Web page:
As Cass Sunstein promotes his new book, “Conspiracy Theories and Other Dangerous Ideas,” he avoids talking about JFK conspiracy theories. He didn’t mention JFK in his Reddit AMA last week, though in Bloomberg he uttered the phrase “assassinations of national leaders.”
Sunstein prefers to talking about conspiracy theories to talking JFK facts.
By contrast, when Sunstein talks to Kirkus Review about 9/11 conspiracy theories, he sounds certain of himself, and I can’t disagree with anything he says.
From the interview:
KIRKUS: The lead piece in the book is about how a conspiracy theory can find an audience even when there’s no evidence to support it. Can you give me a good illustration of that?
SUNSTEIN: The idea that the U.S. or Israel was behind the 9/11 attack is an example of a conspiracy theory. So far as the evidence can be found, it’s a very false conspiracy theory.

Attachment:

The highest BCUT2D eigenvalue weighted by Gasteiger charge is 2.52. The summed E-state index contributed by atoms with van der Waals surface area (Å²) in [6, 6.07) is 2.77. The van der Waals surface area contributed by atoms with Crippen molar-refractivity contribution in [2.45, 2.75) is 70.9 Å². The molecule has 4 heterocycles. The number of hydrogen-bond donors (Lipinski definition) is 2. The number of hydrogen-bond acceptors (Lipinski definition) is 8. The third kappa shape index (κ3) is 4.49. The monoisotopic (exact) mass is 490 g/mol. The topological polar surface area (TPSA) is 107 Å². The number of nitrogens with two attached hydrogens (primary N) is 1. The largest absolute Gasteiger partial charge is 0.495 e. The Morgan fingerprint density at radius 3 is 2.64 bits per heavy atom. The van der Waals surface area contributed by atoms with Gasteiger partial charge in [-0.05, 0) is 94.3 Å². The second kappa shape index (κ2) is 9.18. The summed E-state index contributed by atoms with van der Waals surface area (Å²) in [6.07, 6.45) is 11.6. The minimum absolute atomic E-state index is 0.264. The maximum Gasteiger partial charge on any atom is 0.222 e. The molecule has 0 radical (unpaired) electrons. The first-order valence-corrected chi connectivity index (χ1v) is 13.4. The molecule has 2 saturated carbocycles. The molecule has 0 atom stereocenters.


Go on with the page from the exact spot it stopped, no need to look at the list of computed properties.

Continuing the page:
KIRKUS: How did that find an audience?
It was a combination of people who don’t like the United States very much in some countries, people who don’t like Israel very much in those countries, were partly motivated by their feelings about those two countries and seizing on apparent ambiguities about what happened. If a person gives an account that appears credible to non-experts, then the idea can get traction.
(via Cass Sunstein in Kirkus.)
Sunstein expresses no such certainty about the JFK story because the factual case against conspiratorial interpretations of November 22, 1963, is relatively weak and filled with daunting questions like:
How does a Harvard Law professor impeach the testimony of 21 cops at the crime scene?
And, if the CIA isn’t hiding anything, why are they hiding these top secret 7 JFK files, containing more than 3,000 pages of material that has never been seen by the public?